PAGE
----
Community Resilience: Establish the Public-Private Parternship

We’ve been talking a lot about community resilience in the past weeks. Resilience, or a community’s collective ability to respond to and grow from a disaster scenario, is intuitively related to the relationship between public and private organizations. The public-private-partnership has been largely overlooked by incident commanders, emergency managers, and property custodians. To this end preparedness is a concept largely created by federally funded, public organizations. Continuously, the extent to which the private sector has been involved in disaster preparedness, and consequently community resilience, has largely been determined and dictated by government organizations.

The public sector must reverse the trend of placing demands on the private sector, and instead, transition into a more collaborative relationship. Rather than seeking ways for the private sector to fill gaps in public preparedness, government should instead work with companies and local businesses to determine their needs for disaster planning and recovery. Make no mistake: the private sector is vital in the preparation for and recovery from any disaster scenario. At their core, the private sector represents the immediate interests of the community. As such they serve both as social barometers during a disaster, assessing the community’s morale when dealing with a disaster, and also as the community’s backbone, providing vital resources in difficult times.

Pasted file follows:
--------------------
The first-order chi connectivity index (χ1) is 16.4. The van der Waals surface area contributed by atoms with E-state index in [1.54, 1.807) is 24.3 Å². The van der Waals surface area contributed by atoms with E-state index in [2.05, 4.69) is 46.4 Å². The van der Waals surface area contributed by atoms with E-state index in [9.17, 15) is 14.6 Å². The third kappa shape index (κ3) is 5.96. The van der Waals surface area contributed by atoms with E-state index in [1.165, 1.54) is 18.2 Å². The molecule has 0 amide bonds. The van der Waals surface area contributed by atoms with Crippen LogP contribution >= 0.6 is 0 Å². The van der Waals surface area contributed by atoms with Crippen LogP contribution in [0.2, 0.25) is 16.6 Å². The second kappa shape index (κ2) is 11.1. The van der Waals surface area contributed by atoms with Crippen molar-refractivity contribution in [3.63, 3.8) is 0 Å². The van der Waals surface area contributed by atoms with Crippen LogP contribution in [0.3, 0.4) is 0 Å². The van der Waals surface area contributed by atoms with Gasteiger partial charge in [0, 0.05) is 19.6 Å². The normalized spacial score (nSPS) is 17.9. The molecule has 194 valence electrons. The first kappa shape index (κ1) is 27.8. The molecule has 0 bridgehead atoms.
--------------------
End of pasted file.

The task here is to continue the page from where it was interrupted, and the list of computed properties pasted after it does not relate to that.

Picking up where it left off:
There are instances, such as with Hurricanes Wilma, Katrina, and Rita, in which the Government has prevented or delayed the private sector’s operational return, consequently impeding the community’s recovery.  As FEMA administrator Craig Furgate mentioned during his keynote address at IDCE, Government-enforced rules, like curfews, can prevent the private sector from providing for its community. This illustrates how the public sector should work with, not against, the private sector in effort to help local businesses reopen after a disaster. Everyone benefits from this cooperation; the community gains access to vital supplies, the private sector jump-starts economic recovery, and emergency managers can focus on more pressing recovery issues.

Accordingly, preparedness must include the private sector. The concept of community resilience implies the whole community, not simply the first responders and emergency managers responsible for tactical response.

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